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Article:

OpCo/PropCo structures in practice

27 June 2019

Introduction

Often a company’s trading premises is held separately from the trade - either personally, in partnership, or in a bespoke company which may or may not be grouped.  Here we are specifically considering OpCo/PropCo (Operating Company/Property Company) structures, although some of the issues discussed have wider implications.

There may be strong commercial reasons for such structures, including separating property from an inherently risky trade and enabling advance exit planning.

However, there are some pitfalls for the unwary, which we point out in this ezine.

Legal Ownership

To understand the tax position, it is first necessary to appreciate how English land law determines ownership.

  • Principally it is not possible to separate ownership of buildings from the land on which it stands.  Similarly, ownership of fixtures and integral features physically attached to the building rests with the landowner, i.e., PropCo.
  • In the absence of a lease, OpCo has no rights over the land or buildings thereon.
  • But where a lease exists, OpCo has a right to occupy and use the property.

Potential problems – capital expenditure

A very common set of problems arises where OpCo has paid the cost of enhancing the land or buildings, usually due to a mistaken belief that it can reclaim the VAT thereon.

  1. VAT: OpCo cannot reclaim input VAT on the cost of capital improvements unless there is an obligation to pay the sum under a lease, or it can recharge the costs to the landlord, with VAT thereon. PropCos are usually not VAT-registered, and cannot therefore reclaim input VAT.
     
  2. Capital allowances: Where there is a formal lease giving OpCo an interest in the property, it can claim CAs for the cost of fixtures it installs for use in its trade. However, in the absence of a lease, CAs will not be available.
     
  3. Capital gains: On sale of the premises, no deduction will be available to PropCo for capital expenditure incurred on improving the property if it did not itself incur those costs. For OpCo, where a lease exists, improvement costs may be an enhancement to the lease asset, but the available cost for Capital Gains purposes will diminish over the life of the lease due to the wasting asset rules. In the absence of a lease OpCo has no asset, cannot make a capital disposal and is unable to claim a deduction for improvement costs, even on a wasting basis.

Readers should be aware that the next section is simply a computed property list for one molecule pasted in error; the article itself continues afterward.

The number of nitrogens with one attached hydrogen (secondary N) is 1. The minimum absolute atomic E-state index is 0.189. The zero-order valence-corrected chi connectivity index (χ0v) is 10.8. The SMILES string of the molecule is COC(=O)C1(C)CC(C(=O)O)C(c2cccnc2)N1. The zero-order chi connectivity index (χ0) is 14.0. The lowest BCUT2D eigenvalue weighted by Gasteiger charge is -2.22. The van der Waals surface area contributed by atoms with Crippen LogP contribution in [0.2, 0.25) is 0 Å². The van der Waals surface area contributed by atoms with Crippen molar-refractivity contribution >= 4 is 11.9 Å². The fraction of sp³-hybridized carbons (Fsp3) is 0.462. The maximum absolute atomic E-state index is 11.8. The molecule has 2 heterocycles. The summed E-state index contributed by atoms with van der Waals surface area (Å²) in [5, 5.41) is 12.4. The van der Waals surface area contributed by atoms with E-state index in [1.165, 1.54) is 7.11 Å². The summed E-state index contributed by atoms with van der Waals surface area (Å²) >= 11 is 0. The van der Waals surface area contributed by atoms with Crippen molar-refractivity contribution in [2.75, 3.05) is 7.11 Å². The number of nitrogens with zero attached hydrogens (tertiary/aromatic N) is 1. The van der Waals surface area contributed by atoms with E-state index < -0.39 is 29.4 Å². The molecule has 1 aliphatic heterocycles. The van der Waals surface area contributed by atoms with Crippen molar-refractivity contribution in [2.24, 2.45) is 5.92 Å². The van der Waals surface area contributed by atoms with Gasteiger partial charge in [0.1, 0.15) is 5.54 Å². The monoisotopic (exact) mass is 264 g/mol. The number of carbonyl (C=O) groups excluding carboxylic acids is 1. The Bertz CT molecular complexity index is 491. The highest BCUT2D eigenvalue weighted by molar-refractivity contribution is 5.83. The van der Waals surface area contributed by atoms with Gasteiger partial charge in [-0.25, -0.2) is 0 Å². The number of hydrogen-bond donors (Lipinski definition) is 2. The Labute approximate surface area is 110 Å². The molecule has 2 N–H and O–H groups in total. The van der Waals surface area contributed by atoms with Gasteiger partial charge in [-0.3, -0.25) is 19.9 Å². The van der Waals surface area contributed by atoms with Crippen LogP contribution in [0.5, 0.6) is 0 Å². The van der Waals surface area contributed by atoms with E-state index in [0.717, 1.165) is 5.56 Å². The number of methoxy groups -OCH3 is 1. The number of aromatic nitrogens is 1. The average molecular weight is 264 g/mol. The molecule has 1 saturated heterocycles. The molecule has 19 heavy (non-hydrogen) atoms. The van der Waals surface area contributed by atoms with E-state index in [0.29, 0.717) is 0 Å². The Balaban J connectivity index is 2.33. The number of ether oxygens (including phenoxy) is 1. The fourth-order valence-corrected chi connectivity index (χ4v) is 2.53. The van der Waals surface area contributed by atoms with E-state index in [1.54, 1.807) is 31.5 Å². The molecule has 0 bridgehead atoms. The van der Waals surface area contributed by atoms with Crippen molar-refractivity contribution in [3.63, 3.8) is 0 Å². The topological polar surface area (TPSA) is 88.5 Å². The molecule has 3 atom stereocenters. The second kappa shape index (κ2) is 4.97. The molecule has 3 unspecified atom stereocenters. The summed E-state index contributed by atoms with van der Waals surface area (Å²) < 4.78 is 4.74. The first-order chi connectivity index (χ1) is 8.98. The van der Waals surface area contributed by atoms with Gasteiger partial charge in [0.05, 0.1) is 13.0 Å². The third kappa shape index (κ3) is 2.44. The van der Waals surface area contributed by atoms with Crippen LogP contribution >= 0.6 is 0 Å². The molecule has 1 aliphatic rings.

4. Shareholder benefits: If OpCo incurs capital expenditure to enhance a PropCo asset, value may pass out of OpCo and into PropCo, representing a constructive distribution by OpCo to its shareholders.

    Where OpCo and PropCo are not within the same group, the individual shareholders would then be subject to Income Tax at dividend rates when the capital expenditure is incurred. Where the shareholders are also the directors of OpCo, HMRC may argue that an employment benefit has arisen on which income tax and NIC is due.Within a group structure, such a distribution to a corporate shareholder is likely to be exempt.

    Where there is no lease and the property is occupied under licence, the distribution will be the full value of capital expenditure incurred.However, where OpCo occupies the property under a lease, the tenant has the right to occupy the property and therefore the value passing to the landlord will be the residue at the end of the lease, which may be small. And if the lease requires the property to be ‘made good’ no value will pass to the landlord on the basis that the OpCo will have to remove any such enhancements at the end of its lease.
     
  5. Non-tax issues:
  • Determining how capital expenditure should be reflected in the accounts can be complex and maybe subject to new Financial Reporting Standards on leases – are they GAAP compliant?
  • A company is prohibited in law from divesting itself of assets to the detriment of the creditors and shareholders. By effectively ‘giving away’ assets of OpCo, the directors may need to consider whether they could be in breach of their fiduciary duties.

Potential problems – revenue expenditure